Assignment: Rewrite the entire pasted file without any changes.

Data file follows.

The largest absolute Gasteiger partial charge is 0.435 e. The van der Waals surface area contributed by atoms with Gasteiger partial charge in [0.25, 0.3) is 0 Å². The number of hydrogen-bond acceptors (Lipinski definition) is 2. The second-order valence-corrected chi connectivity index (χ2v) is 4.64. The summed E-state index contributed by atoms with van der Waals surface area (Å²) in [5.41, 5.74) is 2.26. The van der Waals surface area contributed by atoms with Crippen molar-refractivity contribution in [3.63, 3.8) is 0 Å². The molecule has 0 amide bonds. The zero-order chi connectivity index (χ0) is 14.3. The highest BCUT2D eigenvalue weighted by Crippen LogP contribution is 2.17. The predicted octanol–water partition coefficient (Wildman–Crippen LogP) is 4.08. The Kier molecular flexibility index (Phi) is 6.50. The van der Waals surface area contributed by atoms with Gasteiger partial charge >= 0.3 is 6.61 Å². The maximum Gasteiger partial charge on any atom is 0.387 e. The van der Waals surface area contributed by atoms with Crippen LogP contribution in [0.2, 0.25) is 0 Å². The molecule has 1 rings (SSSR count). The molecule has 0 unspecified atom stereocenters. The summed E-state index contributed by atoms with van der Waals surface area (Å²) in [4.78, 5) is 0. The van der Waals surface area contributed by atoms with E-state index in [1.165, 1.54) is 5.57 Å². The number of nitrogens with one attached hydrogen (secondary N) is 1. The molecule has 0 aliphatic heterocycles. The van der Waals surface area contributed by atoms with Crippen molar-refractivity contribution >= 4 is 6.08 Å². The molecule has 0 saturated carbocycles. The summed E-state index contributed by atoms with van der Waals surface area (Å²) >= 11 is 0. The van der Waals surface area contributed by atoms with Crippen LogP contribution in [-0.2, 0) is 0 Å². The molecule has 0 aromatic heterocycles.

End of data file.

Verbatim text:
The largest absolute Gasteiger partial charge is 0.435 e. The van der Waals surface area contributed by atoms with Gasteiger partial charge in [0.25, 0.3) is 0 Å². The number of hydrogen-bond acceptors (Lipinski definition) is 2. The second-order valence-corrected chi connectivity index (χ2v) is 4.64. The summed E-state index contributed by atoms with van der Waals surface area (Å²) in [5.41, 5.74) is 2.26. The van der Waals surface area contributed by atoms with Crippen molar-refractivity contribution in [3.63, 3.8) is 0 Å². The molecule has 0 amide bonds. The zero-order chi connectivity index (χ0) is 14.3. The highest BCUT2D eigenvalue weighted by Crippen LogP contribution is 2.17. The predicted octanol–water partition coefficient (Wildman–Crippen LogP) is 4.08. The Kier molecular flexibility index (Phi) is 6.50. The van der Waals surface area contributed by atoms with Gasteiger partial charge >= 0.3 is 6.61 Å². The maximum Gasteiger partial charge on any atom is 0.387 e. The van der Waals surface area contributed by atoms with Crippen LogP contribution in [0.2, 0.25) is 0 Å². The molecule has 1 rings (SSSR count). The molecule has 0 unspecified atom stereocenters. The summed E-state index contributed by atoms with van der Waals surface area (Å²) in [4.78, 5) is 0. The van der Waals surface area contributed by atoms with E-state index in [1.165, 1.54) is 5.57 Å². The number of nitrogens with one attached hydrogen (secondary N) is 1. The molecule has 0 aliphatic heterocycles. The van der Waals surface area contributed by atoms with Crippen molar-refractivity contribution >= 4 is 6.08 Å². The molecule has 0 saturated carbocycles. The summed E-state index contributed by atoms with van der Waals surface area (Å²) >= 11 is 0. The van der Waals surface area contributed by atoms with Crippen LogP contribution in [-0.2, 0) is 0 Å². The molecule has 0 aromatic heterocycles.